Major threats to the persistence of the Eastern Milksnake in Canada are habitat loss from the expansion of urban and cultivated areas, road mortality, intentional killing, collection for the pet trade, and unnaturally high mortality from pets and other predators. (Updated 2017/06/06)
More information about SARA, including how it protects individual species, is available in the Species at Risk Act: A Guide.
Provincial and Territorial Protection
To know if this species is protected by provincial or territorial laws, consult the provinces' and territories' websites.
Recovery Progress and Activities
Summary of Research/Monitoring
Public surveys and video taping are being used to analyze whether recently erected signs are having a positive effect on drivers by alerting them to the need for caution to avoid running over snakes crossing the road.
Summary of Recovery Activities Alderville First Nations is promoting conservation of tallgrass prairie habitat by displaying information on species at risk occurring in tallgrass prairie habitat, hosting audio/visual presentations, and speaking with local residents, schools, and interest groups. Site inspections also are underway to educate private property owners about tallgrass prairie habitat and species at risk like the Milksnake.
Posters developed by the Toronto Zoo and education programs such as the Georgian Bay Reptile Awareness Program help educate the public on snakes.
Ontario’s Biodiversity: Species at Risk:http://www.rom.on.ca/ontario/risk.php?doc_type=fact&lang=&id=291
PLEASE NOTE: Not all COSEWIC reports are currently available on the SARA Public Registry. Most of the reports not yet available are status reports for species assessed by COSEWIC prior to May 2002. Other COSEWIC reports not yet available may include those species assessed as Extinct, Data Deficient or Not at Risk. In the meantime, they are available on request from the COSEWIC Secretariat.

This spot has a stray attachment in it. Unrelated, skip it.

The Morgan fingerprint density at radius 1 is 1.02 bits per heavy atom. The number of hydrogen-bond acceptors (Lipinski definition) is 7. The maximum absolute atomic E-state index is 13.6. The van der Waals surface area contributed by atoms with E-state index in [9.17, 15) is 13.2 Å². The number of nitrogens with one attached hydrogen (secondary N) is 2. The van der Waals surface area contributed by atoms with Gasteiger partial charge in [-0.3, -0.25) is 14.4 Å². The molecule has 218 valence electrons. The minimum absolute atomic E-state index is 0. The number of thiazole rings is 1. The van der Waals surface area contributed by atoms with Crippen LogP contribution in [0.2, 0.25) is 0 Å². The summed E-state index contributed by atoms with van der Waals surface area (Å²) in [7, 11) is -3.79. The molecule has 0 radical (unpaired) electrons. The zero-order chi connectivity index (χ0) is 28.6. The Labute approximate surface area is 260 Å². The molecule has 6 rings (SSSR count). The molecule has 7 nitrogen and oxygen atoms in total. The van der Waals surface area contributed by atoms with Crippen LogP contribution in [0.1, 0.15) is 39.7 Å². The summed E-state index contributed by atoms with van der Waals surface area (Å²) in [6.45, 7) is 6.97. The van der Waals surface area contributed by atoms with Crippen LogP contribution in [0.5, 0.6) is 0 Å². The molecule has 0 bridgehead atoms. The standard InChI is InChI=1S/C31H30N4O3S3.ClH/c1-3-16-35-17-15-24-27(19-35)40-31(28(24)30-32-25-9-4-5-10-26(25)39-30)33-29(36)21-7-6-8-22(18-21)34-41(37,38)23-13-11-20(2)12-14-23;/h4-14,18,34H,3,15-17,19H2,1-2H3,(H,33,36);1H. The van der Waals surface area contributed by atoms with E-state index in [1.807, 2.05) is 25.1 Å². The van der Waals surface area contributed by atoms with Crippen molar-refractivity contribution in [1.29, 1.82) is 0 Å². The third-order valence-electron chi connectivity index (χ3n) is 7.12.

17 record(s) found.
COSEWIC Status Reports
The Eastern Milksnake, Lampropeltis triangulum is tan, brown or grey and has large, black-outlined, red or brown dorsal blotches that fade as the snake ages. The maximum total length recorded for this species is 132 cm, although normal lengths range from 60-90 cm. The Eastern Milksnake is often found in barns and stables where it readily finds small mammals, its predominant prey.
This large, non-venomous snake continues to be relatively widespread in southern Ontario and southwestern Quebec, but has suffered localized declines concurrent with expanding urbanization and intensification of agriculture. The life history characteristics of this species, including late maturation, longevity (up to 20 years), and relatively low reproductive potential, increase its vulnerability to various anthropogenic threats, including habitat loss, persecution and collection for the pet trade.
A response statement is a communications document that identifies how the Minister of the Environment intends to respond to the assessment of a wildlife species by the Committee on the Status of Endangered Wildlife in Canada (COSEWIC). The document provides a start to the listing and recovery process for those species identified as being at risk, and provides timelines for action to the extent possible.
Bruce Peninsula National Park (BPNP) and Fathom Five National Marine Park (FFNMP) lie at the tip of the Bruce Peninsula which separates Georgian Bay from Lake Huron. The peninsula is 90 km in length and its most prominent feature is the Niagara Escarpment which runs along the entire eastern edge. Within BPNP, the escarpment forms the Georgian Bay shoreline and is recognized as part of the core area of the Niagara Escarpment UNESCO World Biosphere Reserve.